CHICAGO (Reuters) - Target Corp (TGT.N) faces margin pressure and will not meet its fiscal-year forecast for online sales growth, which slowed in the latest quarter, the discount retailer said on Wednesday, sending its shares down more than 5 percent.
Digital sales, which include online and mobile, increased 20 percent in the third quarter ended Nov. 1, missing Target’s expectations of 30 percent, Chief Financial Officer Cathy Smith said. In March, the company said it expected a 40 percent rise for the year.
“It’s clear that in 2015 we don’t expect to attain” the fiscal-year goal, Smith said on an earnings conference call. Target expects digital sales to grow 20 percent in the fourth quarter.
Smith attributed the slowdown to a double-digit decline in electronics sales, a category where Target offered “deep promotions” a year earlier.
Target’s gross margins declined 9 basis points from a year earlier because of reimbursement pressure in its pharmacy operations, which it is selling to CVS Health Corp (CVS.N), and investments in its brands.
The fourth-largest U.S. retailer, which is in the midst of a turnaround plan, said growth in its “signature categories,” including items for children, babies and health and wellness, was 2.5 times faster than the company average in the third quarter ended on Nov. 1.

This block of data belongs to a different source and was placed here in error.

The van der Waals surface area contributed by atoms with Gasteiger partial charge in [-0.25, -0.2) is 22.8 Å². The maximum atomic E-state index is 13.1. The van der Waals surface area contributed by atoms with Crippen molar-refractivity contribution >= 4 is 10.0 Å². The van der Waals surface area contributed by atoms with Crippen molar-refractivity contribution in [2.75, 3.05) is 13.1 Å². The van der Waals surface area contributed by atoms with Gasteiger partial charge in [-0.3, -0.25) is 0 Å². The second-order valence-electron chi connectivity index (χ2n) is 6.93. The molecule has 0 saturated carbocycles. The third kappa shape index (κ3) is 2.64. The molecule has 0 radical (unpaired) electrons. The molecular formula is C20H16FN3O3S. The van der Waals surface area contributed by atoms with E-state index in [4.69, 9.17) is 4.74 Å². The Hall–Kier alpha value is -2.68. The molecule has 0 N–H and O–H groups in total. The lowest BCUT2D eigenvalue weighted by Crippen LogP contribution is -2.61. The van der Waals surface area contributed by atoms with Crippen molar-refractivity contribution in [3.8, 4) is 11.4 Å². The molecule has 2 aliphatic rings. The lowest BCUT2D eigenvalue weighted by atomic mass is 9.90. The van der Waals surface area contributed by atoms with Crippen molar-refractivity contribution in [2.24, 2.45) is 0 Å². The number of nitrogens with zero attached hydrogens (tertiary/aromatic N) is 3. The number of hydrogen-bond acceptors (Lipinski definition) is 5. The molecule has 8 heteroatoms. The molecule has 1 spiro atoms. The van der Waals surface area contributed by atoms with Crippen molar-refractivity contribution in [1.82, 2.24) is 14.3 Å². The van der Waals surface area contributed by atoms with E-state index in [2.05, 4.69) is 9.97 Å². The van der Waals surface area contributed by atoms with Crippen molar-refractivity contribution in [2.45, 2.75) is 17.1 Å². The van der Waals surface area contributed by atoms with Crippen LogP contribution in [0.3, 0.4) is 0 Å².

Target raised the low end of its fiscal-year earnings forecast to $4.65 a share from $4.60. It kept the high end at $4.75.
Excluding special items, earnings rose to 86 cents per share in the third quarter from 79 cents a year earlier.
Analysts on average were expecting a profit of 85.9 cents, according to Thomson Reuters I/B/E/S.
Net sales rose 2.1 percent to $17.61 billion, beating analysts’ estimates of $17.57 billion.
Target said sales at stores open at least a year rose 1.9 percent, beating the market consensus of 1.7 percent, according to research firm Consensus Metrix. The retailer expects comparable sales to grow 1 percent to 2 percent in the fourth quarter.
Recently Target told Reuters it was considering partnerships with other companies to help shore up its fresh-food supply to eliminate chronic shortages on its shelves.
Target’s shares were down 5.4 percent at $68.93 in midday trading. At Tuesday’s close, the stock had fallen nearly 4 percent this year.
Reporting by Nandita Bose in Chicago; Additional reporting by Yashaswini Swamynathan; Editing by Lisa Von Ahn